Ariel started expressing her gender identity at the age of 2 and as she approached 4, Julie read Ariel the children’s book “I Am Jazz” which tells the story of a transgender girl. . When the main character explains that she “has a boy’s body with a girl’s brain”. Ariel immediately lit up with excitement and eagerly said to her mother, “It’s me, mom, I have a boy’s body with a girl’s brain.”

Ever since Ariel began her social transition at age 4, her classmates, parents, teachers, and school administrators have known Ariel only as her authentic self. When she was enrolled in Kindergarten, her school was responsive and understood her gender identity and largely shielded Ariel from stigmatizing experiences.

In anticipation of Ariel’s first year starting at another school this fall, Julie reached out to the principal to discuss accommodations for her daughter.

Since Tennessee’s toilet law came into law, Ariel will have to use the boy’s toilet or the private nurse’s bathroom despite only using the girls’ toilet. Due to her young age, Ariel does not understand the ramifications of the law or why she is told to use the boys’ bathroom.

The state’s political leaders are making Tennessee a dangerous place for our daughter and other children like her. We are extremely worried about its future here, and the bills that are passed have put us in panic mode. They attack children who cannot defend themselves for what appears to be political gain over a non-existent problem. We want our leaders to take the time to speak with transgender youth and adults. Instead, their fear of the unknown unnecessarily directs their actions and causes irreparable harm to these children.

Julie and Ross

Julie and Ross are also considering leaving Tennessee because of these anti-transgender laws out of fear for their growing daughter, the statement concludes.

Under Title IX of the 1972 Education Amendments; Title IX expressly prohibits discrimination based on sex in education programs funded by the federal government. In June, the US Department of Education announced it would broaden its interpretation of federal sexual protections to include transgender and gay students. The new policy directive means that discrimination based on a student’s sexual orientation or gender identity will be treated as a violation of Title IX.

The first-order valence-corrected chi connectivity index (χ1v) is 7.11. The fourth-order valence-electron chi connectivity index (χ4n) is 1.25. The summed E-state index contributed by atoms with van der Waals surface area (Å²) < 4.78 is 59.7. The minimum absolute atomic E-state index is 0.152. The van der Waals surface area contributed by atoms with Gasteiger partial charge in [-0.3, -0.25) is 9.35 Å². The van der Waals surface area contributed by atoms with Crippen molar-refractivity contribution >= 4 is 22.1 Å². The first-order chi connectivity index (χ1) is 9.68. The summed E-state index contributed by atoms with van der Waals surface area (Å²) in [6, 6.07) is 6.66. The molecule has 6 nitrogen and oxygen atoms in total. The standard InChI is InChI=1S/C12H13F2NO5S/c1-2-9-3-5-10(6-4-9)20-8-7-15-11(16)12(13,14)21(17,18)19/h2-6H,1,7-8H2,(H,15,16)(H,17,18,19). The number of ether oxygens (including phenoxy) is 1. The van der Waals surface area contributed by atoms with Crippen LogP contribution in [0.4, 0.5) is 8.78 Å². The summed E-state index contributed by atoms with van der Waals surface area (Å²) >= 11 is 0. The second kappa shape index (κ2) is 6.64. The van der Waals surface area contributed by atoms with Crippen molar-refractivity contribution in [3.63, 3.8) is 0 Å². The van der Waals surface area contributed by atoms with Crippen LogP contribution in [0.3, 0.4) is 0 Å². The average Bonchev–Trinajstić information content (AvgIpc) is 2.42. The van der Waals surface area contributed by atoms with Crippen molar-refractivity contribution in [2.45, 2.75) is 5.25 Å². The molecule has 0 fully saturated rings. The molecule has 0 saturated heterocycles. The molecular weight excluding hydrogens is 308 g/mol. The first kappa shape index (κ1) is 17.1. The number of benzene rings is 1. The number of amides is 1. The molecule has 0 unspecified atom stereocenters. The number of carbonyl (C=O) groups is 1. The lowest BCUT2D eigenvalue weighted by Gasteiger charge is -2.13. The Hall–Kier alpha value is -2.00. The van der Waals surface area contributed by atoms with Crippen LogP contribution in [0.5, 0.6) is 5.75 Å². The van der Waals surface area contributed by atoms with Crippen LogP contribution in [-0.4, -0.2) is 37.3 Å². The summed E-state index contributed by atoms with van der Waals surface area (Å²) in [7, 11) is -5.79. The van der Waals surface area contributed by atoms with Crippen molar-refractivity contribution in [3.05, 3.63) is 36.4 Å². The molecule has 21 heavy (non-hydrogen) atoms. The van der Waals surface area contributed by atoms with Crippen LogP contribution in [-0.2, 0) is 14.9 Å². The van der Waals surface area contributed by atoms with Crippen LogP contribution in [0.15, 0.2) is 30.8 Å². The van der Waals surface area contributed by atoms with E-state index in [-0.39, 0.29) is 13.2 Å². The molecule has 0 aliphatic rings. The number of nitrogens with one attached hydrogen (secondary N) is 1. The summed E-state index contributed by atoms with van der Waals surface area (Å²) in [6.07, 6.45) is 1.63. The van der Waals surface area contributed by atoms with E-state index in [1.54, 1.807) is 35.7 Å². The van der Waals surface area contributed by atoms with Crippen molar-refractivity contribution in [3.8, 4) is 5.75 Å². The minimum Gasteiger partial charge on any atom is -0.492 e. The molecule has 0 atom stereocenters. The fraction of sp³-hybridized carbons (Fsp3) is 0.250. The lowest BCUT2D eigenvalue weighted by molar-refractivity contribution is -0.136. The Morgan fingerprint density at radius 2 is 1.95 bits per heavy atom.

The lawsuit also alleges that the law violates the equal protection and due process clauses of the US Constitution. Earlier this month, the United States Supreme Court’s decision to deny certiorari in Grimm v. Gloucester County School Board has left in place a federal circuit court ruling recognizing the rights of trans students under Equal Protection Clause and Title IX.

In July, a federal judge blocked a new law in Tennessee that required businesses and other entities that allow transgender people to use public toilets corresponding to their gender to display a government-mandated warning sign.

“This law is bad for Tennessee businesses and, more importantly, harmful for transgender people,” said Hedy Weinberg, executive director of the ACLU of Tennessee. “We are happy that the court saw that this law is likely unconstitutional and hope that the state forgoes the unnecessary effort to defend discrimination and a violation of the First Amendment.”